Featured Research

from universities, journals, and other organizations

New Fossil Found In Mongolia Provides Insight Into The Origin Of Living Birds And The Evolution Of Flight

Date:
January 11, 2001
Source:
Yale University
Summary:
The discovery in Mongolia of the fossil of a new bird, Apsaravis ukhaana, that lived about 80 million years ago, sheds new light on the evolution of birds. The nearly complete specimen of the small pigeon-sized bird was found at the locality Ukhaa Tolgod in the Gobi Desert of Southern Mongolia as part of the ongoing joint expeditions of the American Museum of Natural History in New York and the Mongolian Academy of Sciences.

New Haven, Conn. – The discovery in Mongolia of the fossil of a new bird, Apsaravis ukhaana, that lived about 80 million years ago, sheds new light on the evolution of birds.

Related Articles


The nearly complete specimen of the small pigeon-sized bird was found at the locality Ukhaa Tolgod in the Gobi Desert of Southern Mongolia as part of the ongoing joint expeditions of the American Museum of Natural History in New York and the Mongolian Academy of Sciences.

The find, announced this week in the journal Nature, was analyzed by Julia Clarke, a doctoral candidate in vertebrate paleontology atYale University, and Mark Norell, chair and curator of the Division of Paleontology at the American Museum of Natural History. The discovery is particularly important because the new bird comes from a part of the evolutionary tree close to the origin of all living birds and that is not well represented in the fossil record.

"All of the birds living today have a most recent common ancestor that they share," said Clarke, who is in Yale’s Department of Geology. "This fossil is just outside the group or ‘clade’ that includes the decendants of that common ancestor. It is the best preserved specimen of a fossil from close to the radiation of all living birds discovered in over 100 years."

The finding is the most significant from this part of the avian tree since the discovery of specimens of the closest relative to living birds, Ichthyornis, first discovered more than 100 years ago in Kansas. These specimens of Ichthyornis are part of the permanent collection at Yale’s Peabody Museum of Natural History.

Clarke said the fossil dispels the notion that the ornithurines, or nearest relatives to today’s existing birds, were restricted to near shore environments while the interior was dominated by another lineage of fossil birds known as the "opposite birds" or Enantiornithes. The Enantiornithes are comparatively abundant in terrestrial deposits in the fossil record of Mesozoic, but went extinct at the end of the Cretaceous period, 65 million years ago.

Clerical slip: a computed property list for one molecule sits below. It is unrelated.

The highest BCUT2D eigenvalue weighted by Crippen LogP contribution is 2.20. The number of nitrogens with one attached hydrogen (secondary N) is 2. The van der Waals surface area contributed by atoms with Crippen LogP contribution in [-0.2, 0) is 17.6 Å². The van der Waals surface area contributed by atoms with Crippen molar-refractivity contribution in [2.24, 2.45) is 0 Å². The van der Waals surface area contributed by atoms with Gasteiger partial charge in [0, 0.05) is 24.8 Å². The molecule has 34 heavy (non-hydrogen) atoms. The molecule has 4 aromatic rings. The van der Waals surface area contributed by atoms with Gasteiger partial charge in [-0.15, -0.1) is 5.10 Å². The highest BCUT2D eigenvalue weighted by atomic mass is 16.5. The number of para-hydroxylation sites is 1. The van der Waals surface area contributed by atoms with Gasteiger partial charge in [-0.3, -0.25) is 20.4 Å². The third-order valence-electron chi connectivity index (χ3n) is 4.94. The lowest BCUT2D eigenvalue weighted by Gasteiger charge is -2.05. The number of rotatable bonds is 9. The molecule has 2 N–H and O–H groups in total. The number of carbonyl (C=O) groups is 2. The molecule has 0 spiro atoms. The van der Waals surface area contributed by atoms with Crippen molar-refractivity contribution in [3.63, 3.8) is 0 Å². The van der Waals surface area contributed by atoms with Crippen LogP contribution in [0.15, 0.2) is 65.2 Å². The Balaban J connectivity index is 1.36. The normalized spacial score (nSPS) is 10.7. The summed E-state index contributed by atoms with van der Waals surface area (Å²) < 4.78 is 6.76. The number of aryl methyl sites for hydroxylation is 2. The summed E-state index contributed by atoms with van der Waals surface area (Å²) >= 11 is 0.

"The new find suggests there was no reason to believe that there was a restriction of the nearest relative of living birds to coastlines by this lineage of ‘opposite birds,’" Clarke said. "Here is a near relative of living birds that is from a locality in a continental interior that was buried adjacent to abundant sand dunes."

The Apsaravis specimen from these terrestrial deposits reveals that the nearest relatives of the lineage including living birds were not restricted to a near shore or marine habitat and wading bird ecology , but that they were already occupying diverse environments and ecologies as different as those of seagulls and pigeons today.

The finding also has important implications in the current thinking about the evolution of birds after the origin of flight. The new fossil has a feature on a bone of its hand that indicates a muscle arrangement connecting the movement of the hand to movement of the forearm. This muscle arrangement seen in living birds performs a key role in transition from the upstroke to the down stroke.

"This automated part of the flight stroke was thought to be present before the origin of flight in other non-flighted theropod dinosaurs," Clarke said. "While other parts of the flight stroke were present in these other theropods, this part of the flight stroke is first clearly present only long after flight itself evolved."